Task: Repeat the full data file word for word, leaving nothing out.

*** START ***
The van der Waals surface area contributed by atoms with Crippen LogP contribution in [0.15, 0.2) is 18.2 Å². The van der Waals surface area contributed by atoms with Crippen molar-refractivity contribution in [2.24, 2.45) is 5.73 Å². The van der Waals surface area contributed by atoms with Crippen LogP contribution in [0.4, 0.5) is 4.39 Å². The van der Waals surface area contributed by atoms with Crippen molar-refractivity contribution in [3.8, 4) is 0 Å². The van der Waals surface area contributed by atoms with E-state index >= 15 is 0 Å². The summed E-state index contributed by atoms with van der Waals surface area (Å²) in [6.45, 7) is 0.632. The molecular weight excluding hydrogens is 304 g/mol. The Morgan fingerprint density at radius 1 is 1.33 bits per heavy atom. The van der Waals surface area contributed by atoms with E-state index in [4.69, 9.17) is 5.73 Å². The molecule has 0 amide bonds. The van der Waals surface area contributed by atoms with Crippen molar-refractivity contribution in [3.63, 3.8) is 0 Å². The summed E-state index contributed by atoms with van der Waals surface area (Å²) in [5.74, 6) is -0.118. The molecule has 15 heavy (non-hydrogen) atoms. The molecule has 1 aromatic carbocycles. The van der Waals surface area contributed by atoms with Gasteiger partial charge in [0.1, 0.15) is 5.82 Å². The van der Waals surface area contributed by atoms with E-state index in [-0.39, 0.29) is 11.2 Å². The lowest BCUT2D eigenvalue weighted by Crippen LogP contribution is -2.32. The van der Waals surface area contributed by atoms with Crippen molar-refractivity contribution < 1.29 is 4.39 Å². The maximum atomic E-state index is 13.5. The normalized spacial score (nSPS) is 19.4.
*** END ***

The van der Waals surface area contributed by atoms with Crippen LogP contribution in [0.15, 0.2) is 18.2 Å². The van der Waals surface area contributed by atoms with Crippen molar-refractivity contribution in [2.24, 2.45) is 5.73 Å². The van der Waals surface area contributed by atoms with Crippen LogP contribution in [0.4, 0.5) is 4.39 Å². The van der Waals surface area contributed by atoms with Crippen molar-refractivity contribution in [3.8, 4) is 0 Å². The van der Waals surface area contributed by atoms with E-state index >= 15 is 0 Å². The summed E-state index contributed by atoms with van der Waals surface area (Å²) in [6.45, 7) is 0.632. The molecular weight excluding hydrogens is 304 g/mol. The Morgan fingerprint density at radius 1 is 1.33 bits per heavy atom. The van der Waals surface area contributed by atoms with E-state index in [4.69, 9.17) is 5.73 Å². The molecule has 0 amide bonds. The van der Waals surface area contributed by atoms with Crippen molar-refractivity contribution in [3.63, 3.8) is 0 Å². The summed E-state index contributed by atoms with van der Waals surface area (Å²) in [5.74, 6) is -0.118. The molecule has 15 heavy (non-hydrogen) atoms. The molecule has 1 aromatic carbocycles. The van der Waals surface area contributed by atoms with Gasteiger partial charge in [0.1, 0.15) is 5.82 Å². The van der Waals surface area contributed by atoms with E-state index in [-0.39, 0.29) is 11.2 Å². The lowest BCUT2D eigenvalue weighted by Crippen LogP contribution is -2.32. The van der Waals surface area contributed by atoms with Crippen molar-refractivity contribution < 1.29 is 4.39 Å². The maximum atomic E-state index is 13.5. The normalized spacial score (nSPS) is 19.4.